Department of Japanese Studies, School of Cultural and Social Studies,
Rock legends, beliefs of rocks, Bodylore, Animism, The rites of passage
This paper discusses Japanese legends concerning rocks that involve the human body with reference to the Nihon Densetsu Taikei published by Mizuumi Shobo and Nihon-no-Densetsu published by Kadokawa Shoten. The author explores the characteristics of rock legends that involve the human body, as well as the human beliefs behind them.
According to the previous research, there are a number of rock legends featuring the human body, and the author categorized them into four types by the characteristics of rocks: bleeding rocks, vocalizing rocks, rice-eating rocks, and growing rocks. In the first type, rocks are observed in a deserted place, and the rocks bleed when they are smashed or men achieve enlightenment. In addition, the legends state that the blood color of the rocks were varied and not only to red, but sometimes also included purple or black. The bleeding rock legend indicates that the rock is not just an epitome of a godly religion, but an animate being. With regard to the second type, the rocks can be further subcategorized into talking rock legends and weeping rocks. The former can express their feelings, such as wanting to return to where they used to be, or predict disaster through human language, animal voices, or the crying sound of ogres. Third are the rice-eating rock legends. These rocks may be interpreted as being alive and eating like creatures. Last, growing rocks can be divided into rocks that increase in size and child-bearing rocks. Some grow and give birth to pebbles.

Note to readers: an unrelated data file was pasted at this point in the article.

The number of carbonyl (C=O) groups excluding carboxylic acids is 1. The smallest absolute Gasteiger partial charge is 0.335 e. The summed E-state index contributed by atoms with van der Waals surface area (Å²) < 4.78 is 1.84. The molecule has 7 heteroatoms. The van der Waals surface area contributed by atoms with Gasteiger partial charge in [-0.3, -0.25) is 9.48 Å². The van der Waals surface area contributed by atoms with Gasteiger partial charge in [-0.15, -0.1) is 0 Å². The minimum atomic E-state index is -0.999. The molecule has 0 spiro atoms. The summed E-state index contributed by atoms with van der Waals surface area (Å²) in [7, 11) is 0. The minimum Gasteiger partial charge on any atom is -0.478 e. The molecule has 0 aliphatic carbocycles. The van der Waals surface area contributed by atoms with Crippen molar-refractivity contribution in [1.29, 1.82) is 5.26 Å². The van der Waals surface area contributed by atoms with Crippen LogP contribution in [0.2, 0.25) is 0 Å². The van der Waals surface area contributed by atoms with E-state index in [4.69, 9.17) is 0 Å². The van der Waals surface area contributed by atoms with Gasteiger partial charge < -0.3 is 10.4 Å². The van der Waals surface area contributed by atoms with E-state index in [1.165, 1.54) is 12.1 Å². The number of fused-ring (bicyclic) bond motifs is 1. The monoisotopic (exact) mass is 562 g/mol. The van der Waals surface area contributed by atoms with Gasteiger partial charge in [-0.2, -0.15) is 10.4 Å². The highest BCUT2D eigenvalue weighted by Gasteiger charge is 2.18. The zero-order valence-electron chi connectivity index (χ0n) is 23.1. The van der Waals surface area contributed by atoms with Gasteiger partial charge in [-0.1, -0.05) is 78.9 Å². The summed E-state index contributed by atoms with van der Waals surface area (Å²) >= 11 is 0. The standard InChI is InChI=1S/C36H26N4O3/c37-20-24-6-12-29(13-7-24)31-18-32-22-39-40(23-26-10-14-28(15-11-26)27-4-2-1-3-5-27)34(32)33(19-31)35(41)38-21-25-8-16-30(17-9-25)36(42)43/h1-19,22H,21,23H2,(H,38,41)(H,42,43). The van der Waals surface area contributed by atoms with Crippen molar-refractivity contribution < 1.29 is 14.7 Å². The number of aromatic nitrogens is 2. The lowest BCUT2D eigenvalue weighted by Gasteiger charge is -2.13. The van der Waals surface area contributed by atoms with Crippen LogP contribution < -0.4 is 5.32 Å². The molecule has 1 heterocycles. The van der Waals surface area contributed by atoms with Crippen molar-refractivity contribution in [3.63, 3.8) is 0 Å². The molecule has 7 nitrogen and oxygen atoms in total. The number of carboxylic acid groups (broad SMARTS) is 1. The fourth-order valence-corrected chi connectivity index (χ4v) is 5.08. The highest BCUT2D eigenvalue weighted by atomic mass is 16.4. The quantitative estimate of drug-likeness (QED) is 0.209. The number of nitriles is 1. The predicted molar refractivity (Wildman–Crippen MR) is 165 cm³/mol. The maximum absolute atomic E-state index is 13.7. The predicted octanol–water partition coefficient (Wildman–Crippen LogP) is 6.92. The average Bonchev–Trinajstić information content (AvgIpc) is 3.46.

Bleeding, vocalizing, rice-eating and growing are different attributes of human bodylore, but they all share something in common. First, rocks that bleed, talk or eat rice are active at night. The language of rocks that can vocalize is not only human language but also rock-specific languages that are similar to animal voices. In addition, in some legends rocks grow, but at a speed much slower than that of humans, taking 100 or 1,000 years. Nonetheless, it seems that they are born, grow and die like human beings.
The author regards that there are three reasons for the physicality of rocks. First, a rock is not just an epitome of a godly religion, but an animate being. Next, in the animistic world, people believed that like rocks, plants and all elements of nature have souls. Last, rocks were believed to be closely related to the process of life. Such rock characteristics may have been one of the factors that produced many diverse legends involving the body, even though they are inorganic.